Images courtesy World Triathlon
By Kent Gray/Triathlon.kiwi
In the end, Hayden Wilde could do no more than doff his cap to Frenchman Léo Bergère before employing his trademark humbleness in an effort to explain how another big one had got away.
The Kiwi No.1 didn’t go down without a fight during his much-anticipated world title shot in Abu Dhabi overnight but just couldn’t find his bike or run legs in the World Triathlon Championship (WTCS) Series finale.
After victories in Leeds and Hamburg and a pair of silvers in Yokohama and Montreal, Wilde wore the No.1 bib at Yas Island and anticipated, like pretty much everyone else, a mano a mano with Alex Yee for the world title. But after a month of training in the UAE capital dedicated to this very moment, Wilde could strangely muster only sixth place.
Bergère’s brilliant win, American Morgan Pearson’s surprise silver and a combination thereafter of Belgian Jelle Geens outkicking Yee on the blue carpet for bronze and Aussie Matt Hauser overtaking Wilde for 5th within a kilometre of the line meant the Whakatane 25-year-old ended the season a slightly stunned third overall.
“That’s racing,” was Wilde’s top-line and oft-repeated explanation of a dramatic race afterwards.
Geens’ bolt for bronze meant Wilde had the chance to nab the world title by finishing no worse than a place behind Yee. He would have pulled the title out of the fire of a race that had started well enough in the swim but wobbled as Wilde struggled to clip into his pedals just outside of T1. He was never able to bridge the breakaway group of nine which included Kiwi Tayler Reid (36th in 1:47:43) and then missed Morgan’s early uphill kick on the run.
The final gut punch came as he watched Hauser power by after the Aussie had quite literally lifted himself off the canvas to deny his Kiwi pal the Super League-WTCS double he so desired.
“Actually, Matt was with us on the first lap [of the run] and the ground was quite slippery, he actually slipped in front of me, tripped over and hit the deck hard. It was super unfortunate but it was awesome to see him come back,” Wilde said, verbalising the sportsmanship that marked similar disappointment at July’s Commonwealth Games.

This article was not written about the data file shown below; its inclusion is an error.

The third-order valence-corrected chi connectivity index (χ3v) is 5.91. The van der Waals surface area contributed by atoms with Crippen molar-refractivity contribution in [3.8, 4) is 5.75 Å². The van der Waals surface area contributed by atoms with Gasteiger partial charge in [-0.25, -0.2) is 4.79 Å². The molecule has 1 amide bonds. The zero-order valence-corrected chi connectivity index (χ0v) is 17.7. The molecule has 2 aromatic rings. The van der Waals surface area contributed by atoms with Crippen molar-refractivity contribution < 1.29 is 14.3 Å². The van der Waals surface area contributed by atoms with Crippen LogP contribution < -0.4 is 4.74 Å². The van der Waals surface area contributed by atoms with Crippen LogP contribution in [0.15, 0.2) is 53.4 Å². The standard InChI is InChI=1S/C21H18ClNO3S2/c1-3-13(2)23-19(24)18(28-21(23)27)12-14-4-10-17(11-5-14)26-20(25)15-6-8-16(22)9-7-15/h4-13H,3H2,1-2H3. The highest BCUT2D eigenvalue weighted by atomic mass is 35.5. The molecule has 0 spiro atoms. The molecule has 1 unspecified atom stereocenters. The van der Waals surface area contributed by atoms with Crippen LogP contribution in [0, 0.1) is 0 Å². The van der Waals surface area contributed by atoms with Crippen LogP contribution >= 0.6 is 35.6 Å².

“I saw him stalking me and we were running about the same pace and yeah, he got me in that last part. I was really hurting and I just had to bring it home.”
It was a cruel trans-Tasman knife twist at the death of a season that will unfairly be remembered for Abu Dhabi and Wilde’s contentious helmet clip penalty in Birmingham which cost him the chance to sprint for gold with Yee.
The script for Sunday morning’s WTCS decider called for a Yee re-match, perhaps even a sprint to the tape. The only issue was that Bergère never allowed that to materialise, cranking the pace in the nine-rider breakaway before smashing out a 29:44 10km to slam the door shut. Talk about timing your first WTCS gold medal to perfection.
“It’s insane, I don’t know what to say, I didn’t want to do the maths before the race I just wanted to race it all out and try for the breakaway,” Bergère said.
“We went for it as a team, and I can’t believe today. I was really focussed on what I was doing, I didn’t want to think about anything else. I was chasing this win for a long time and I knew I was capable, I just needed all the stars to align, and to do it here at the final in Abu Dhabi is incredible. Thanks to everyone in my corner.”
Wilde’s 30:01 split was nothing to sneeze at but it was 37 seconds slower than Yee and nearly 20 seconds off Hauser’s pace which he quickly regained following his tumble. The writing was on the wall at the start of the second lap, Wilde caught on camera shaking his head in frustration as his legs continued to betray him.
“The run is normally my strength so I don’t really know what happened there, I’ll have to go back and assess that, but yeah, the first lap was rough, I think I was a bit flustered when Morgan attacked and [I] couldn’t go,” Wilde said.
“Second to the fourth lap I felt really good and I was actually gaining back and yeah it just wasn’t enough on the day and I really starting suffering on that last kilometre but hey, that’s racing. I did all I could to put myself in the best position.
Wilde agreed T1 had been critical, the slow getaway on the bike ultimately costing him.
“I just didn’t have the power, Leo had the power in that first part of the hill and I just saw the group fly away there and yeah, I just didn’t have the legs I normally do on the bike.
“So for that, I’m quite disappointed, [because] I was hitting some good numbers before the race and I should have definitely got over [bridge the gap to the front group of nine] but hey that’s racing.”
After three wins and two other podiums to clinch the Super League title, a silver in Birmingham and third overall in the WTCS, Wilde can reflect on a hugely successful year. His month-long training block in Abu Dhabi largely went to plan and it would have been lovely to become New Zealand’s first world champion since Bevan Docherty in 2004. But sometimes, well, “that’s racing’.
“I had a great swim and just missed that front group and that could have been that, If I’d just made it…didn’t have the legs I normally do on the bike, I really wanted to help [push the pace] but I just couldn’t get through,” Wilde said.
“We’ve had a great season anyway and I think if you’d told me I’d come third place, I’d be stoked with that and we just move forward from there.”